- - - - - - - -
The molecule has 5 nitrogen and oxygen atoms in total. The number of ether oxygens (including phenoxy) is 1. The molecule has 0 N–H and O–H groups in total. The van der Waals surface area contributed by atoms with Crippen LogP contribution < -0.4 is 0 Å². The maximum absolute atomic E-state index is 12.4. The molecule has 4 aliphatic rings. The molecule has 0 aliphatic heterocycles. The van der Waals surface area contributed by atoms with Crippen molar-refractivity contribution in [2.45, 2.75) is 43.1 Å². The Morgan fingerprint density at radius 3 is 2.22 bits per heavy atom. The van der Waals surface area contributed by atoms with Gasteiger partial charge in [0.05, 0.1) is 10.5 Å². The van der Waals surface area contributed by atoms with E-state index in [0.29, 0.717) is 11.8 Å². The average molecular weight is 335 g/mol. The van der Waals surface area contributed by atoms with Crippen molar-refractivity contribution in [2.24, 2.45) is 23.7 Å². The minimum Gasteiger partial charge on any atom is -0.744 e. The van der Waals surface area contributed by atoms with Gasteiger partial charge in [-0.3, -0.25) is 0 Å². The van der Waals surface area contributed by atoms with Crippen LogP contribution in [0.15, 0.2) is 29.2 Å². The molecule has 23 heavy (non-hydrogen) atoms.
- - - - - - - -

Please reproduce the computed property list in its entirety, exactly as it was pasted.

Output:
The molecule has 5 nitrogen and oxygen atoms in total. The number of ether oxygens (including phenoxy) is 1. The molecule has 0 N–H and O–H groups in total. The van der Waals surface area contributed by atoms with Crippen LogP contribution < -0.4 is 0 Å². The maximum absolute atomic E-state index is 12.4. The molecule has 4 aliphatic rings. The molecule has 0 aliphatic heterocycles. The van der Waals surface area contributed by atoms with Crippen molar-refractivity contribution in [2.45, 2.75) is 43.1 Å². The Morgan fingerprint density at radius 3 is 2.22 bits per heavy atom. The van der Waals surface area contributed by atoms with Gasteiger partial charge in [0.05, 0.1) is 10.5 Å². The van der Waals surface area contributed by atoms with E-state index in [0.29, 0.717) is 11.8 Å². The average molecular weight is 335 g/mol. The van der Waals surface area contributed by atoms with Crippen molar-refractivity contribution in [2.24, 2.45) is 23.7 Å². The minimum Gasteiger partial charge on any atom is -0.744 e. The van der Waals surface area contributed by atoms with Gasteiger partial charge in [-0.3, -0.25) is 0 Å². The van der Waals surface area contributed by atoms with Crippen LogP contribution in [0.15, 0.2) is 29.2 Å². The molecule has 23 heavy (non-hydrogen) atoms.